Note 2: For large wounds, the healing phases may be different in different areas. This is most common in burns.

Note 3: If too much mechanical stimulation is applied in the early healing phase it will cause re-injury and a new inflammatory response.

 

Inflammatory Phase, 0-6 days.

Inflammation is the first and vital component of the immune response. For wound healing, the inflammatory response aims to stop bleeding and clear the injured tissue of any invading pathogens. Avoid manual therapy in the presence of acute inflammation due to the risk of prolonging this phase.

 

Proliferation Phase, 6-21 days.

The proliferation phase ensures that new collagen fibers form in the injured area. The initial collagen fibers form with no specific alignment and orientation in what has been described as a connective tissue ball. This forming ball of weaker type III collagen is highly sensitive to the forces placed upon them and therefore the provision of these normal strain forces forms the bases of successful wound healing. This connective tissue ball would remain a ball, eventually hardening into stronger type I collagen, if the area was immobilised and unable to move normally.

 

Remodelling Phase 21 days +.

The weaker type III collagen is reabsorbed and replaced by a strain resistant type I collagen, often referred to as mature scar tissue, these fibers would now require a longer and more forceful stimulus to alter their alignment. The application of this force is challenging and risks re-injury or new injury to the surrounding tissue.

 

How much force should you apply?

The aim of the therapeutically applied manual techniques are not, as previously assumed, to align collagen fibres purely by stretching, but to trigger biological processes within the cells with adequate stimulation.

Cell responses can be initiated by minimal forces and functional alignment achieved with gentle manual therapeutic interventions. We are not trying to break down scar tissue and we are not trying to untangle with force.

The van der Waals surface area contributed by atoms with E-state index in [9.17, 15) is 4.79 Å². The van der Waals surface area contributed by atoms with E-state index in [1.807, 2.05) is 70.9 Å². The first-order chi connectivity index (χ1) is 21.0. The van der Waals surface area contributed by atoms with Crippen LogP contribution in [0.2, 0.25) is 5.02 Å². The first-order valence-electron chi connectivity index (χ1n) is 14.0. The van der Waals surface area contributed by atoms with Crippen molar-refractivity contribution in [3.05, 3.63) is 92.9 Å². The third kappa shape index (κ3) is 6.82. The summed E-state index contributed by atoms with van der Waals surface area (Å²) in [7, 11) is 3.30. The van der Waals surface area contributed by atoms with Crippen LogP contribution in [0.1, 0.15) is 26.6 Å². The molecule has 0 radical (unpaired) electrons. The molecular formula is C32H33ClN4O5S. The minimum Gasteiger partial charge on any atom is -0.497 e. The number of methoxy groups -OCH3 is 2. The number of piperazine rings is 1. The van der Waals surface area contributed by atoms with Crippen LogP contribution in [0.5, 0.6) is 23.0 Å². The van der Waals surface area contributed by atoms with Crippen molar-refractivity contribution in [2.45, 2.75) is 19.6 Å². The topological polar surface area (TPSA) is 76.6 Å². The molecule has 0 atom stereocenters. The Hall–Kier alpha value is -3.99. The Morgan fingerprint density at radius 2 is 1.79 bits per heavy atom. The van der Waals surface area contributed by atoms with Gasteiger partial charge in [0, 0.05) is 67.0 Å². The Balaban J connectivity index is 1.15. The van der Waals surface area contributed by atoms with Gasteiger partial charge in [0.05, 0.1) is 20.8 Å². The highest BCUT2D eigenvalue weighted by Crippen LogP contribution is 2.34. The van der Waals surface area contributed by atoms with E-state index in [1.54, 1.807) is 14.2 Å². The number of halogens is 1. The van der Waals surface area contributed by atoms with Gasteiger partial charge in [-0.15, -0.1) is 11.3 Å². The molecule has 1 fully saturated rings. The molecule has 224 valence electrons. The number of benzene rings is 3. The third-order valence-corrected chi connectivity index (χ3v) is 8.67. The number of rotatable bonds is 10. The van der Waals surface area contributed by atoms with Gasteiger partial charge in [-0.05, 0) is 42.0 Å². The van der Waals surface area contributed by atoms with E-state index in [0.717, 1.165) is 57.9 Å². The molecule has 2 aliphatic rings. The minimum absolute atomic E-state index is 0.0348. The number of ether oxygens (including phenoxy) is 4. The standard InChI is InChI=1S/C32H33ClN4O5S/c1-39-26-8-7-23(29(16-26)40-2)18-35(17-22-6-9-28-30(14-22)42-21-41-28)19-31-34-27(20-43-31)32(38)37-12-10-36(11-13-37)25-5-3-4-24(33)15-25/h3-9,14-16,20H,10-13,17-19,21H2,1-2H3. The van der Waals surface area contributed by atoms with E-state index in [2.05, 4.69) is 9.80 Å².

It’s difficult to quantify just how much force is required but here are some guidelines:

During the proliferation phase, you should apply a light sheering force within the normal elastic limits of the tissues.

During the remodelling phase you can mobilise the soft tissues up to the point of resistance and if tolerated consider manipulating the soft tissue into resistance.

 

How should this force be applied?

Now this is interesting, research suggests that a cyclical strain stimulus of 0.2Hz produces the most resilient tissue repair (Balestrini & Billiar 2009).

Here is a 0.2Hz sound wave: https://www.youtube.com/watch?v=Xo4UJy-Zrsc

0.2Hz is also the frequency that triggers motion sickness, apparently: https://pubmed.ncbi.nlm.nih.gov/11277284/

 

How often should you perform the soft tissue work for wound healing?

60 seconds per position

3-5 times per session

1-2 times per day

We will be discussing the above on our RockTape courses and developing a free CPD video in the coming weeks. Please comment and let us know your thoughts or questions.

 

References sources:

A great BJSM Blog by Christopher Swallow

Free here:  https://blogs.bmj.com/bjsm/2021/01/09/scarwork-a-timeline-for-treatment-stimulus-in-sport/

An Excellent review by Thomas Koller: Mechanosensitive Aspects of Cell Biology in Manual Scar Therapy for Deep Dermal Defects. International Journal of Molecular Sciences. 2020 Jan;21(6):2055. Free here: https://www.ncbi.nlm.nih.gov/pmc/articles/PMC7139679/pdf/ijms-21-02055.pdf

Interesting study that guides clinical applications: Balestrini JL, Billiar KL. Magnitude and duration of stretch modulate fibroblast remodelling. J Biomech Eng. 2009 May;131(5):051005. doi: 10.1115/1.3049527. PMID: 19388775.